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Penicillin

4-minute read

If someone takes penicillin and experiences trouble breathing, swelling of the face, throat or tongue, wheeze or cough, difficulty talking, dizziness or collapse, it could be anaphylaxis. If the person carries an EpiPen, use it. Call an ambulance on triple zero (000). If they are unresponsive and not breathing normally, start CPR.

What is penicillin?

Penicillin is an antibiotic. It is used to treat infections caused by bacteria. It does not work on viral infections (such as colds and flu).

Before penicillin was discovered in 1928 and later made into an antibiotic by a team led by scientist Howard Florey, having a simple scratch could lead to an infection that could kill. Using penicillin and other antibiotics has saved many thousands of lives.

Penicillin is both the name of a single antibiotic and the name of a group of antibiotics. Other types of penicillin include:

What is penicillin used for?

Penicillin works on many types of bacterial infection, unless the infection is resistant to it.

Your doctor might prescribe you a type of penicillin if you have a:

Tell your doctor if you have had an allergic reaction to any antibiotics in the past.

Are there side effects to penicillin?

All medicines have side effects, as well as benefits. The common side effects of penicillin are usually mild. You might experience:

Less common side effects include:

  • shortness of breath or irregular breathing
  • abdominal cramps, spasms, tenderness or pain
  • vaginal itching and discharge, due to either a yeast infection or bacterial vaginosis

Serious side effects of penicillin are rare and include:

Call triple zero (000) and ask for an ambulance or ask someone to take you to the nearest emergency department immediately if you experience any serious side effects after taking penicillin (such as anaphylaxis).

Penicillin allergy

About 1 in 100 people has an allergy to penicillin, and about 1 in 3,000 people has a life-threatening allergic response to penicillin. If you are allergic to one type of penicillin, you will also be allergic to other types of penicillin. Always ask your doctor if you are not sure what you are allergic to.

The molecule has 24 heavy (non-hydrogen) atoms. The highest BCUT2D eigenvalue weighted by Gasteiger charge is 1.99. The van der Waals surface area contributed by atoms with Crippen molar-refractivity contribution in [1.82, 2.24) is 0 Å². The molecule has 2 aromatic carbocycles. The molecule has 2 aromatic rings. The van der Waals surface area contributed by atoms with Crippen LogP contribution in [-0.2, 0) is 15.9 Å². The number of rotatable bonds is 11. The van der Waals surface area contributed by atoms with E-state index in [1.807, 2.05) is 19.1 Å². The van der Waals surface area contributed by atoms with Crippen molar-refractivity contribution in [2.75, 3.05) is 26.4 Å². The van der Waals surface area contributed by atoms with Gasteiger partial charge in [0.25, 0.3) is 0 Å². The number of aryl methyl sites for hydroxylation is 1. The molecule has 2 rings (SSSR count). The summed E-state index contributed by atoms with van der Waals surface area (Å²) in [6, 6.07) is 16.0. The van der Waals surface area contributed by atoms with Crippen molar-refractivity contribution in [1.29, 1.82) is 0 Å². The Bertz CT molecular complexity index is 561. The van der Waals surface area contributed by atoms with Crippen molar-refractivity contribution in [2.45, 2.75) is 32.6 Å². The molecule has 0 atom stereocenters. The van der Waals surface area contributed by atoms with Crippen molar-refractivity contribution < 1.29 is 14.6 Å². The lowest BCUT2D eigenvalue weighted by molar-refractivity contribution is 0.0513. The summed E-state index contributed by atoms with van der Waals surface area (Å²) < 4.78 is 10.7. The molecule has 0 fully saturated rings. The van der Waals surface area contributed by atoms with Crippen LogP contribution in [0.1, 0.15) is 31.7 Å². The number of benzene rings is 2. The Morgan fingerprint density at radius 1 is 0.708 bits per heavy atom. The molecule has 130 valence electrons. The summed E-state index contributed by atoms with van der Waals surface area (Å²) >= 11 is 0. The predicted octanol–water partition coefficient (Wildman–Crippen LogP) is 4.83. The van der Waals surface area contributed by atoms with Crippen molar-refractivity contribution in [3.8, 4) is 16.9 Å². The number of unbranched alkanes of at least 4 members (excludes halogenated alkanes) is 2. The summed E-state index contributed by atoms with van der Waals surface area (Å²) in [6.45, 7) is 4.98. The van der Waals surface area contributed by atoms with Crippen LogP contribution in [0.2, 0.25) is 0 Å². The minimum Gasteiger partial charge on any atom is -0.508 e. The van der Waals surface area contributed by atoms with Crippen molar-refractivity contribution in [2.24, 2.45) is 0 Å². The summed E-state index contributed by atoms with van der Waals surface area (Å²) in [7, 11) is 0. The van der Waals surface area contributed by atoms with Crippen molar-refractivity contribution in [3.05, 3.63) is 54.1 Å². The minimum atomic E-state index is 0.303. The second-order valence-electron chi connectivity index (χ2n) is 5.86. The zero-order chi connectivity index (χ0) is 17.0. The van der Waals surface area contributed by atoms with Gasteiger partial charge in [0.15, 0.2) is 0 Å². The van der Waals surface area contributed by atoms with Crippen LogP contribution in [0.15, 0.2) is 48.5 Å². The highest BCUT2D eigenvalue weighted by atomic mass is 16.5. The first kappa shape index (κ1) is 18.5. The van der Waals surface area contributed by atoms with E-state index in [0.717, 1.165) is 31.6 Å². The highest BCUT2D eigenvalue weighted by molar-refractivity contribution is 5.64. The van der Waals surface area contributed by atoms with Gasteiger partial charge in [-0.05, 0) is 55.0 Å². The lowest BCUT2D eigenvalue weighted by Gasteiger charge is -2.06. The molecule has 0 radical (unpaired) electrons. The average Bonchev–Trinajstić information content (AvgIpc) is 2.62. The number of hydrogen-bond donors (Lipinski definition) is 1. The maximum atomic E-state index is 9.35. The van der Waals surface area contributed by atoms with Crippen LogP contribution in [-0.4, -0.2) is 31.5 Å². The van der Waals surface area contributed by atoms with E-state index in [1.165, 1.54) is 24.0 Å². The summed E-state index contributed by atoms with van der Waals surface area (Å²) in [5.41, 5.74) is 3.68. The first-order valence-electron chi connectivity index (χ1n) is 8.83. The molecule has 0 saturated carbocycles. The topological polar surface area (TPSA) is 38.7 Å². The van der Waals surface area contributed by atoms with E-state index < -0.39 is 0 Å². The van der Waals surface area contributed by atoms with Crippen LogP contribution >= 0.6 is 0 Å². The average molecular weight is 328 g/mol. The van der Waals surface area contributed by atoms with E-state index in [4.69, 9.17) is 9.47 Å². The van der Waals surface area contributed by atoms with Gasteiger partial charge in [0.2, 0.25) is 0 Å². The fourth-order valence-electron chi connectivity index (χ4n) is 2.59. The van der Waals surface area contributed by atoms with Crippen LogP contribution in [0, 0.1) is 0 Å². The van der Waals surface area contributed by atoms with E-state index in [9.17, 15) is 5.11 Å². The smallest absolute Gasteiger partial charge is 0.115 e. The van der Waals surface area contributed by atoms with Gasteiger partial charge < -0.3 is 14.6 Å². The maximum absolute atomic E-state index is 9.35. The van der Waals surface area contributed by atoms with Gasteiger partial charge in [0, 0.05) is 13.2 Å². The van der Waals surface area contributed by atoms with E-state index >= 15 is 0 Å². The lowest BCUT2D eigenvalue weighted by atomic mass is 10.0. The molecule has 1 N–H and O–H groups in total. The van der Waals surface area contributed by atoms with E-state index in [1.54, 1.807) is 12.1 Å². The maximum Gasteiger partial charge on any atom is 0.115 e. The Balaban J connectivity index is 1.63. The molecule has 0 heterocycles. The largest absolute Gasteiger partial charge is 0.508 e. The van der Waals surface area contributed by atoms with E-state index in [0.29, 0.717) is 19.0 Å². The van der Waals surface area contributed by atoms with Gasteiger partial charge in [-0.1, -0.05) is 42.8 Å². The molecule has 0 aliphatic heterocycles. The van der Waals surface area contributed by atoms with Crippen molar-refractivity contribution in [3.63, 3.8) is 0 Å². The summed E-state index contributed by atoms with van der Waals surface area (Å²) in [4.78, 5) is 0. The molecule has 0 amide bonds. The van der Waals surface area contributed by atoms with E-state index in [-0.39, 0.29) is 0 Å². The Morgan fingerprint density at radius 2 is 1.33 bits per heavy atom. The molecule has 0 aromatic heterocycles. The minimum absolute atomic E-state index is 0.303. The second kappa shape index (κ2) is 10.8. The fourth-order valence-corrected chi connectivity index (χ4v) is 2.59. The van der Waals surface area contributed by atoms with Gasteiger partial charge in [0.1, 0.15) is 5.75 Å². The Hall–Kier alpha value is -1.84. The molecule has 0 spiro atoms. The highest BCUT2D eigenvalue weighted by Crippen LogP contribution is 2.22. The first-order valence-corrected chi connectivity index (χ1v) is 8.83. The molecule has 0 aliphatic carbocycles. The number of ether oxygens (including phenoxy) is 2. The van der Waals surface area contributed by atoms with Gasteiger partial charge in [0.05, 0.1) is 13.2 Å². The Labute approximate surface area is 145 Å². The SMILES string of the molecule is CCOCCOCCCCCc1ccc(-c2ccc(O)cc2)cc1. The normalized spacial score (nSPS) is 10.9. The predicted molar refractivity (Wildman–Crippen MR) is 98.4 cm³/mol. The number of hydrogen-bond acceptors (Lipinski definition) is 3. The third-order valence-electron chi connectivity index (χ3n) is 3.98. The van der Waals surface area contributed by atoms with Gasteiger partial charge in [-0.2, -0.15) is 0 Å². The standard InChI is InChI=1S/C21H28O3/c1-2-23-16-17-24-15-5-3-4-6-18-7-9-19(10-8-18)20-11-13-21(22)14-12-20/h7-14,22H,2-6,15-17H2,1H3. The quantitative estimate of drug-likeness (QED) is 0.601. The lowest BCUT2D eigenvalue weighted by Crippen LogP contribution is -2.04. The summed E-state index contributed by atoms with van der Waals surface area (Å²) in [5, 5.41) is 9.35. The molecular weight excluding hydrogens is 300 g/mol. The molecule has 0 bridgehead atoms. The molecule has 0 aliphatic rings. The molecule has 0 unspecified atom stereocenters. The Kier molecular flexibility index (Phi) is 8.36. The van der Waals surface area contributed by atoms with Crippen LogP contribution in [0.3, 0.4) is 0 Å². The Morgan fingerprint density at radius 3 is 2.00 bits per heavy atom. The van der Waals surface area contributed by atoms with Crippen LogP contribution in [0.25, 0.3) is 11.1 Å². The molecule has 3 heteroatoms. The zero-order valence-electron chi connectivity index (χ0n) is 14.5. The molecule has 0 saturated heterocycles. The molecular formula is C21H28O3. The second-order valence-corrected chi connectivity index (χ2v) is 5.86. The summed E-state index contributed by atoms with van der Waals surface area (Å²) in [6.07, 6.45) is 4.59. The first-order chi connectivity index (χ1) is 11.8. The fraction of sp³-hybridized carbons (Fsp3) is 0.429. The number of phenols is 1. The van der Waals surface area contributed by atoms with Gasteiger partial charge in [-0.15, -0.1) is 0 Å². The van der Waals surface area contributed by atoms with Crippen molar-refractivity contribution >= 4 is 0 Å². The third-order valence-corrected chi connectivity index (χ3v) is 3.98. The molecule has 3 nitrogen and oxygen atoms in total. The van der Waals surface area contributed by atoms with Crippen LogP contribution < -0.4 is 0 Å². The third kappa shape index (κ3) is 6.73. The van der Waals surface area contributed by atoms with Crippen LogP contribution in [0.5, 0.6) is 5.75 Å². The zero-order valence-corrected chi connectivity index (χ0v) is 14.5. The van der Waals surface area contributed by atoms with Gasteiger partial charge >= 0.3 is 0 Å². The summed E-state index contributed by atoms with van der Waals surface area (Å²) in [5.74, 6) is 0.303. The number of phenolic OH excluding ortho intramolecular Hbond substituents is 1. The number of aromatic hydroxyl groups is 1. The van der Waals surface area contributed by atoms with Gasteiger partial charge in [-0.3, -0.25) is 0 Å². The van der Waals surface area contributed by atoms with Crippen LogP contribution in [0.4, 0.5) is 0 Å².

If you get skin rashes, hives or mild wheezing after taking this medicine, you might have a penicillin allergy.

If you have serious trouble breathing (heavy wheezing) or if your face start swelling, you might have penicillin anaphylaxis.

Tell your doctor, dentist and all other health providers if you have had any symptoms of penicillin allergy. Your doctor might run further tests to confirm the severity of your allergy.

If you are diagnosed with an allergy to penicillin, you will need to avoid it. Always tell treating medical staff about the allergy, and make sure it is recorded on your My Health Record, in your doctor's medical records and in any hospital records. You should wear a medical alert bracelet.

You can read more about managing medication allergy on the ASCIA website.

Resources and support

For more information about penicillin allergy, contact the Australasian Society of Clinical Immunology and Allergy (ASCIA).

Visit NPS MedicineWise for information about penicillin and other medicines. You can also call the NPS Medicines Line on 1300 633 424.

If you are experiencing any side effects and are not sure what to do, call the healthdirect helpline on 1800 022 222 (known as NURSE-ON-CALL in Victoria).

Learn more here about the development and quality assurance of healthdirect content.

Last reviewed: May 2021


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